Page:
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.NET Framework
.NET 2.0+

Capturing the Standard Output of a Process

Rather than recreating some functionality, it can be easier to launch existing processes. When a program can output textual information and error details, the software launching the process can subscribe to events and capture that information.

Launching Processes

You can launch processes such as executables and batch files using the Process class, which is found in the System.Diagnostics namespace. This is handy if you are creating an application that is designed to launch other software or if you want to take advantage of command line programs, rather than recreate functionality that is provided by Microsoft Windows.

When you launch programs that send information to the standard output and standard error streams, you can redirect those streams in order to capture the messages. You might decide to display or log this information, or to interrogate it and react according to the output and errors.

In this article we'll see how to launch a process and capture its output. We'll do this by starting a batch file from a C# console application. To follow the examples, create a new batch file with the contents shown below. The file outputs two messages. The C# sample code assumes that you save this file in the "c:\Test" folder and name it "Test.bat". If you use a different path or file name you'll need to update the code accordingly.

@echo off
echo Hello!
echo Goodbye!

Process Start Information

When you wish to capture the standard output from a launched program you need to provide the process with a ProcessStartInfo object. Such an object provides the options to use when you start the external program. There are four properties that we need to set:

  • FileName. This string property specifies the path of the file to be launched.
  • UseShellExecute. When set to true, this property indicates that the process will be started by the Windows shell. When false, the executable or batch file is launched directly. In order to obtain the outputted information we must set the property to false.
  • RedirectStandardOutput. This property must be set to true if you intend to capture outputted messages.
  • RedirectStandardError. This property must be set to true in order to read the error stream.

To show the options in action create a new console application. Add the following using directive to simplify access to the Process class.

using System.Diagnostics;

We can now create the start information to launch our batch file. Add the following code to the Main method, remembering to change the path if your batch file is not named as previously described.

ProcessStartInfo startInfo = new ProcessStartInfo(@"c:\Test\Test.bat");
startInfo.UseShellExecute = false;
startInfo.RedirectStandardOutput = true;
startInfo.RedirectStandardError = true;

Process Events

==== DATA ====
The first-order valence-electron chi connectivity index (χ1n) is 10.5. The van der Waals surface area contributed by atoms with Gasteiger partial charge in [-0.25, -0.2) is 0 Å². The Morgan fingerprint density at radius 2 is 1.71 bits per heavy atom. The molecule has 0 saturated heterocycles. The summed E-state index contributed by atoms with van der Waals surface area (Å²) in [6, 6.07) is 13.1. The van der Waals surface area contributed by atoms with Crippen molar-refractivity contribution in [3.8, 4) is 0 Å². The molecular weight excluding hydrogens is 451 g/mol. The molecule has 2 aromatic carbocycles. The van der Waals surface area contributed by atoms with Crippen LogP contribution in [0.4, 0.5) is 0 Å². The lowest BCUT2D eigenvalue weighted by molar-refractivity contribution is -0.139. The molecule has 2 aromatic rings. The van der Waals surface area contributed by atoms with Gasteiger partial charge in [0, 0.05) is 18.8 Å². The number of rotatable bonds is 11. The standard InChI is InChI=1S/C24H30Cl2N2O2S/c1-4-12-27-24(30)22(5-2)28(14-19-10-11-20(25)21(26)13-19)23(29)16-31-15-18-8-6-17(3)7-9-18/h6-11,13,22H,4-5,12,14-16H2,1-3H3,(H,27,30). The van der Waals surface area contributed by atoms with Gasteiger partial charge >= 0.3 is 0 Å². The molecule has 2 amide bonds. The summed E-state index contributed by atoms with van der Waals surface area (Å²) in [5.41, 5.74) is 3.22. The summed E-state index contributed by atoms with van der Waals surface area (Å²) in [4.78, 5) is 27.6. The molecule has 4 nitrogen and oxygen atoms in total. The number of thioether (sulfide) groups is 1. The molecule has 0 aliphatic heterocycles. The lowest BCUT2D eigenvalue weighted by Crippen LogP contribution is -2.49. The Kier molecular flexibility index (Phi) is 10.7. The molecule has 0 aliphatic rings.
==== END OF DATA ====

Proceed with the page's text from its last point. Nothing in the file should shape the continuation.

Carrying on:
We can now create a Process object and set its start-up information using the StartInfo property. We also need to subscribe to two events provided by the Process class. These are OutputDataReceived, which is raised when a line of text is outputted, and ErrorDataReceived, which is raised in response to an error.

Add the following code to the end of the Main method.

Process process = new Process();
process.StartInfo = startInfo;
process.OutputDataReceived += CaptureOutput;
process.ErrorDataReceived += CaptureError;

Both of the events provide an instance of the DataReceivedEventArgs class to the event handler. This object contains a Data property, which holds the received message. The information is in the form of a string, which can be null when the process is exiting.

We'll simply output any message that we receive. Standard output will be shown in green and errors in red. Add the following event handler methods to the Program class:

static void CaptureOutput(object sender, DataReceivedEventArgs e)
    ShowOutput(e.Data, ConsoleColor.Green);

static void CaptureError(object sender, DataReceivedEventArgs e)
    ShowOutput(e.Data, ConsoleColor.Red);

static void ShowOutput(string data, ConsoleColor color)
    if (data != null)
        ConsoleColor oldColor = Console.ForegroundColor;
        Console.ForegroundColor = color;
        Console.WriteLine("Received: {0}", data);
        Console.ForegroundColor = oldColor;

To complete the sample program we now need to launch the process and start listening to the process's streams. Starting the process is the same as when not reading the output streams; you simply call the Start method. To capture the standard output data call BeginOutputReadLine. For the error capture, call BeginErrorReadLine.

Add the following code to the end of the Main method. The final call to WaitForExit simply waits for the launched process to close. Without this call our console application would exit before the batch file is completely executed, as it runs asynchronously.


Try running the program by pressing Ctrl-F5. You should see the following results.

Received: Hello!
Received: Goodbye!
15 February 2013